Our son Dylan was born several weeks after Gomez joined our family. We’d heard horror stories about little dogs getting jealous over human babies, but Gomez was fascinated with our little human. If we took Dylan from one room to another, Gomez would follow, stationing himself where he could watch over the baby. You could imagine him saying, "He's my boy, and I have to watch him."

Gomez wasn’t an aggressive dog, but he surprised me one morning at dawn by tearing after a small female black bear getting into our trash cans. The bear ran off, and Gomez came prancing back, for the moment feeling like a Rottweiler trapped in a half-Chihuahua’s body.

The years went by, and Gomez seemed healthy, although he was overweight and had been that way since we had him fixed. It was a dark day when we learned that he had a heart condition. Still, for the last couple of years, he enjoyed a good quality of life.

Until yesterday, when he died.

He was a sweet, loyal dog, a great companion, and about as little trouble as a dog could be. It was really difficult trying to be strong for my son last night, especially when I felt eight years old again. But, I’m grateful that a certain funny little dog joined our family for his time on earth.

So, now I say goodbye to my son’s bodyguard, who liked nothing better than to snuggle up against one of his humans, except maybe barbecued chicken. I say goodbye to a pint-sized threat to black bears everywhere. I say goodbye to my little friend.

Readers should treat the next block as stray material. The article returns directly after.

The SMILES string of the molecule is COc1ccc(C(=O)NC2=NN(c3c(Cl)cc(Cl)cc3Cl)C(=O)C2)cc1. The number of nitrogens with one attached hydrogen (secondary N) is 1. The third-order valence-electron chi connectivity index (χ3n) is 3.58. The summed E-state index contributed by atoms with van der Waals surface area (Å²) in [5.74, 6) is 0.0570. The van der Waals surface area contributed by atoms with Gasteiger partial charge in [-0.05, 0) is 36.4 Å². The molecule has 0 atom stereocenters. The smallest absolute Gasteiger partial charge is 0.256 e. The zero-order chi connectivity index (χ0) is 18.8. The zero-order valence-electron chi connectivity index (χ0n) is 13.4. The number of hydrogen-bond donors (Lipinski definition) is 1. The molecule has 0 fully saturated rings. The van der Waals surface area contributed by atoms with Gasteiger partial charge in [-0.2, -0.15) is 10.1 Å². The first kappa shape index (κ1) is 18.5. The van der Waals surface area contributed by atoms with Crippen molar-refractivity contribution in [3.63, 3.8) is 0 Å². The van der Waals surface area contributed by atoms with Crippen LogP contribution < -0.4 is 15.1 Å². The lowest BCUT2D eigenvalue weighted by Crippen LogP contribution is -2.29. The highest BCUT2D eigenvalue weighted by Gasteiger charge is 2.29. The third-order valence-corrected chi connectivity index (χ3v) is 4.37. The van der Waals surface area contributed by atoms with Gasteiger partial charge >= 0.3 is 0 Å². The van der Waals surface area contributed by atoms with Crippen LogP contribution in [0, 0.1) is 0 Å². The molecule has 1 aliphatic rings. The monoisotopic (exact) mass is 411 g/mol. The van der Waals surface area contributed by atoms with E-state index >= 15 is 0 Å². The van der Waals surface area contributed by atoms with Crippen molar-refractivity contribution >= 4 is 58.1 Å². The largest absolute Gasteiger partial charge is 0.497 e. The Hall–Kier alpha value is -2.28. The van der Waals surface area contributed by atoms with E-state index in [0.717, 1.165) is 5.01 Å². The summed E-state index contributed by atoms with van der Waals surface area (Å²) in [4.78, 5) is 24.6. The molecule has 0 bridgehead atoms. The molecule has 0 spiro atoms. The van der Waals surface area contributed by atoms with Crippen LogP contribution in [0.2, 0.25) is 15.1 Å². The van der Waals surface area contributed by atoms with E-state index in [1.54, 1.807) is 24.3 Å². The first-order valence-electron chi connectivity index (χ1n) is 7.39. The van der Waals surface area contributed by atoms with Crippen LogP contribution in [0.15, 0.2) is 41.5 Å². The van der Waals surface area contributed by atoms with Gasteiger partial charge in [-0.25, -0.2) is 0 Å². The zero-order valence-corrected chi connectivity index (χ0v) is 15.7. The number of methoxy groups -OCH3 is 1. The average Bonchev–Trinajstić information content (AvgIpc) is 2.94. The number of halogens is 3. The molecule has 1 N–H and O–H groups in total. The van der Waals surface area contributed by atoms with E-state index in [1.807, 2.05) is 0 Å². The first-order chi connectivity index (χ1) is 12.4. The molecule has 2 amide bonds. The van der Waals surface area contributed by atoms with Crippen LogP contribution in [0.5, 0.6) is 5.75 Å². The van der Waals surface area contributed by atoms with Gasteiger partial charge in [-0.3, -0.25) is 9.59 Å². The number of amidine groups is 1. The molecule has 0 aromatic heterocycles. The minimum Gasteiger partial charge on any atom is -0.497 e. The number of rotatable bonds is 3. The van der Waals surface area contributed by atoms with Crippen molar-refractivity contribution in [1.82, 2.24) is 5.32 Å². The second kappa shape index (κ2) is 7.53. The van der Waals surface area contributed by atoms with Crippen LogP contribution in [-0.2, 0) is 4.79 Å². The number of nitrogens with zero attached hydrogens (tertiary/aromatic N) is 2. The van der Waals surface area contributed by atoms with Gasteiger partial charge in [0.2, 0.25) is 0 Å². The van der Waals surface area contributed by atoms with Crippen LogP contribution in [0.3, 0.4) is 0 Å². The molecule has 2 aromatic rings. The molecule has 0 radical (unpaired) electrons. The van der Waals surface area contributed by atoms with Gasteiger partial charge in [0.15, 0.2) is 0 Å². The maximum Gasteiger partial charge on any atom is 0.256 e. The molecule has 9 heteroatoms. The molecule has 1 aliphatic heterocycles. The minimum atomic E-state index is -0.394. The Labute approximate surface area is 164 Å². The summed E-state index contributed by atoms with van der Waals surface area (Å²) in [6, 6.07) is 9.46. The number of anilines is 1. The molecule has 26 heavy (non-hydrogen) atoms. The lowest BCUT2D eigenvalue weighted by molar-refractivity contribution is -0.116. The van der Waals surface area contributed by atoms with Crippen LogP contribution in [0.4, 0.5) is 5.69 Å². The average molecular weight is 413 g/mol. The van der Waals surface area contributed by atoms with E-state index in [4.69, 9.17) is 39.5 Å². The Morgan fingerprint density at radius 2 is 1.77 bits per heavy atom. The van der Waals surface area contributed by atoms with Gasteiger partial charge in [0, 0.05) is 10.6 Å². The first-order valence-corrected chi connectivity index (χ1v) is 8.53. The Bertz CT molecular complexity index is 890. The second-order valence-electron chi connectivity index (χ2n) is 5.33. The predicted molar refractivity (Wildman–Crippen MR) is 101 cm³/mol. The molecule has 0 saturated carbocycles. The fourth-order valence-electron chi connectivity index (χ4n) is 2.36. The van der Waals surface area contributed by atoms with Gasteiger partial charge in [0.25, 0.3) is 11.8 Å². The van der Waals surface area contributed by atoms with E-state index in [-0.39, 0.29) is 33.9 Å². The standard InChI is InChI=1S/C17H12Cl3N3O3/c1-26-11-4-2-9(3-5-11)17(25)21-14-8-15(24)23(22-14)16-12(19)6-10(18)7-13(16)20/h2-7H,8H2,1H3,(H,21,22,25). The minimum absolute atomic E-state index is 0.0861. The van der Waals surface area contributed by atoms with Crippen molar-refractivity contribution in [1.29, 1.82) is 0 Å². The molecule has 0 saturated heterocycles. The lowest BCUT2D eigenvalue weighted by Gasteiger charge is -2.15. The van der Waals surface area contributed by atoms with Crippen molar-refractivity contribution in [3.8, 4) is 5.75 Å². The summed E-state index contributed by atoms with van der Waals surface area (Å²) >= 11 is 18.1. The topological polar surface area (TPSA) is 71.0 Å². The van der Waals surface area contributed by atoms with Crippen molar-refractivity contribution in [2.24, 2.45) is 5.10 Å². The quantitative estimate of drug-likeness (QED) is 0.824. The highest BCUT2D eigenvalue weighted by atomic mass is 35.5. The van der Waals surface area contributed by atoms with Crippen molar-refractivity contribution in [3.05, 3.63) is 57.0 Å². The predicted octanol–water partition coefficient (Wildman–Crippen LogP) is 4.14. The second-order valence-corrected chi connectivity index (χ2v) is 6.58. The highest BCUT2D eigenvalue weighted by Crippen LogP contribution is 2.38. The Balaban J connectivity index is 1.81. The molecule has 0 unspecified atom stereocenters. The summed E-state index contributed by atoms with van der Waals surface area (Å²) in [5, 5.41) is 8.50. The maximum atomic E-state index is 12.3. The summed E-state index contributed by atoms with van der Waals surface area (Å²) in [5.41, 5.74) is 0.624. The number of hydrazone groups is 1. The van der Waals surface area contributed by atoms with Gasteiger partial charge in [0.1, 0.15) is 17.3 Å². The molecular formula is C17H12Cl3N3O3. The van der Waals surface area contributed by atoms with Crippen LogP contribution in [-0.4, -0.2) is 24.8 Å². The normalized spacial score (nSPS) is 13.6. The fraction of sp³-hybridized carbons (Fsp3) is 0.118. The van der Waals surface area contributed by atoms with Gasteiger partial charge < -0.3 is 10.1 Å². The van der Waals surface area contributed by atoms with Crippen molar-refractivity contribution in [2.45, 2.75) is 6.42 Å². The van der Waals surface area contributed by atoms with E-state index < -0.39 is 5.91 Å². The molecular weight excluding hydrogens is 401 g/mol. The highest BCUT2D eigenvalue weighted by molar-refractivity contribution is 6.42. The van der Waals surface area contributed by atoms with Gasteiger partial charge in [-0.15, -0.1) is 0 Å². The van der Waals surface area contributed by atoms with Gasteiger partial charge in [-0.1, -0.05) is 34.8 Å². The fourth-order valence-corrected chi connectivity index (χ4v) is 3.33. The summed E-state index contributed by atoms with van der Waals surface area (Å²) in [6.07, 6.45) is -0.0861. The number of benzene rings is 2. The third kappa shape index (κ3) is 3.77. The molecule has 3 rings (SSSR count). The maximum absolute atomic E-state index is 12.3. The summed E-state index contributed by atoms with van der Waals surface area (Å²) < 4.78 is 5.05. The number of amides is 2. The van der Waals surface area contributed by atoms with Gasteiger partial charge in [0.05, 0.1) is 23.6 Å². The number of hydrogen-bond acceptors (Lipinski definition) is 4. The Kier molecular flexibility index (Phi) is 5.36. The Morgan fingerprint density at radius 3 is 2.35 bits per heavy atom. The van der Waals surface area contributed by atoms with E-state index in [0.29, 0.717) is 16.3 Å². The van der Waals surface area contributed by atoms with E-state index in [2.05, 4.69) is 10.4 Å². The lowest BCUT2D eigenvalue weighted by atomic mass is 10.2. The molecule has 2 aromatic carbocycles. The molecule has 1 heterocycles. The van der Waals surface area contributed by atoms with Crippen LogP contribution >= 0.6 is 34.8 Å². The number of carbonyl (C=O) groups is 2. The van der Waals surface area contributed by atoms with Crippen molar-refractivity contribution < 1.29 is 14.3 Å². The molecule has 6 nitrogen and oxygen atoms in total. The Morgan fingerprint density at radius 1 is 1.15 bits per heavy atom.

Gomez: January 2000 - May 2011


quid said...


I'm so sorry for your family's loss.


Debby said...

Nothing like starting the day with a cup of coffee and a good cry.

I'm really sorry about Gomez. Those darn dogs have a way of wiggling their way right in to the heart of your life.

Mary Paddock said...

I've already conveyed my condolences, but I did want to add that I appreciate you're sharing his story with us.

But, again, I am sorry for your loss. Our lives are all the richer for knowing them and all the sadder for their absence.

Pam said...

Well, Hal, I cried,too. I know too well the grief that comes with losing a faithful little fur friend. It was little more than a year ago that I lost both my precious furkds, two months apart.

For most of us our pets are family members that help us through the tough tme and share the good times.

I still miss my R2 and Bear and think of them most days. Having Spanky this past year has helped and is a tribute to how much they meant to our family pack.

I'm so sorry for your loss. Gomez was a real cutie!

Kelly said...

Oh, Hal....I'm so, so sorry! You've spoken of Gomez here a number of times and I'm glad you shared his history with us.

I know there is nothing I can really say to ease your pain, so please just accept my condolences and here's a big hug for you, Rhonda and Dylan.


Bob said...

Well rip my heart out Hal.

Gomez was lucky to be a part of your home.

Scotty said...

I've had two dogs in my life (one when I was just a kid and another in my late twenties) - it broke my heart on both occasions when they died and that's probably the reason I'm reluctant to get another one - sorry to hear of your loss, Hal.